When Mark Hawthorne was offered the job as Australia and New Zealand’s chief executive of taqueria chain Guzman y Gomez, his first instinct was to say ”no”. Not because of the company or the product (both of which he quickly discovered he liked), but because he’d already worked for 27 years in fast food. To be more specific, Hawthorne had spent 27 years working with the world leaders of fast food: McDonald’s.
Other than a two-year break to work as a chartered accountant at Ernst & Young, Hawthorne has spent his career to date at the fast-food chain, having started in its Coffs Harbour (New South Wales) store aged just 15. After working his way up over the years, he ended up managing the Golden Arches’ UK business, a multibillion-dollar operation. Leaving that came after he weighed up some personal decisions. “I’d been overseas for nine years and I have a son over here from a previous marriage who is turning 12. I missed him,” he says.
When he realised that Guzman y Gomez had a number of highly regarded investors, he was convinced to take a second look. Just over a year later, Hawthorne is happily ensconced at the helm of a company which employs 2000 people and does $150 million in revenue. While Guzman y Gomez’s growth is far from small change (the company opens about 20 stores a year), Hawthorne says he’s been presented with quite different challenges than at McDonald’s. Many involve running a food company where microwaves and freezers aren’t front and centre of operations.” Managing an entire fresh food pantry is arguably my biggest challenge … but that’s a strong part of our fresh food proposition,” he says.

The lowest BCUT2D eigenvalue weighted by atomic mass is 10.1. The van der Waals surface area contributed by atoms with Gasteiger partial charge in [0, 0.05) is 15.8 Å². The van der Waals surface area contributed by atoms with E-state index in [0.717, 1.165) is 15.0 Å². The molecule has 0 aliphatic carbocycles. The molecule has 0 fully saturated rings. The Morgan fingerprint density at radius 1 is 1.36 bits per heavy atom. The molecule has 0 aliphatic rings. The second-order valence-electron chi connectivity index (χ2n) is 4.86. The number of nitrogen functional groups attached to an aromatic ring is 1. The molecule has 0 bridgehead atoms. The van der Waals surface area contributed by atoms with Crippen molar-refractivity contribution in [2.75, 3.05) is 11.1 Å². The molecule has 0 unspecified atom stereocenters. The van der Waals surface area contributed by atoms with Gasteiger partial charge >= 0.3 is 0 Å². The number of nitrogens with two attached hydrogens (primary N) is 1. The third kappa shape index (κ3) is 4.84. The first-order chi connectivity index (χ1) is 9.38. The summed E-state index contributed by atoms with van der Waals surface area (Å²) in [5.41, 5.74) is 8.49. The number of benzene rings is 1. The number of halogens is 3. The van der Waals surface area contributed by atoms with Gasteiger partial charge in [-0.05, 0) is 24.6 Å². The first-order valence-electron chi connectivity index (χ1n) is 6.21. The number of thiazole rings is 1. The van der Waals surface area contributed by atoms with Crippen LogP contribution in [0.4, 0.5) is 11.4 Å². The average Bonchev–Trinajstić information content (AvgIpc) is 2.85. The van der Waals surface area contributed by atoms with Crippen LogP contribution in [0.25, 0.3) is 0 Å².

“Around Christmas we saw the cost of avocados skyrocket. In my old career at McDonald’s everything was overly processed and frozen. [So if a product price changed] you could smooth the cost of goods curve out quite effectively. The goods on a fresh pantry is very volatile, and you can’t move prices too much on your customers. Managing that has been an interesting challenge,” he says.
Name: Mark Hawthorne
Current position: CEO of Guzman y Gomez (Australia and New Zealand)
Responsibilities: Responsible for the growth of Guzman y Gomez in Australia and New Zealand and all associated metrics; also provides functional support where necessary to enable international growth.
Education: Bachelor of financial administration (accounting) from University of New England; professional year with Institute of Chartered Accountants of Australia (now Chartered Accountants Australia and New Zealand).
Additional training/courses: Global Leadership Development Program (McDonald’s).
Honourable mentions: Peter Ritchie Award for highest performing officer (McDonald’s 2008); two grants for outstanding performance (three to five given annually throughout the Asia Pacific).
Strength: I see myself as being quite calm and strong. I think leaders nowadays need head, heart and guts.
Weakness: Collaboration is a double-edged sword: It’s a strength for me but it can sometimes lead to a lesser quality solution that takes longer to get to.
Management style and tips: I like to get very involved in the top – setting the strategy out, but also be very present at the tail – which is the frontline of the business.
Work motto: Positive dissatisfaction. We have to be very positive about the brand and what we’re achieving. But also dissatisfied: we’re currently doing 10 per cent year-on-year sales growth … but I think we should be doing more.
This article originally was posted to Sydney Morning Herald, and written by Sue White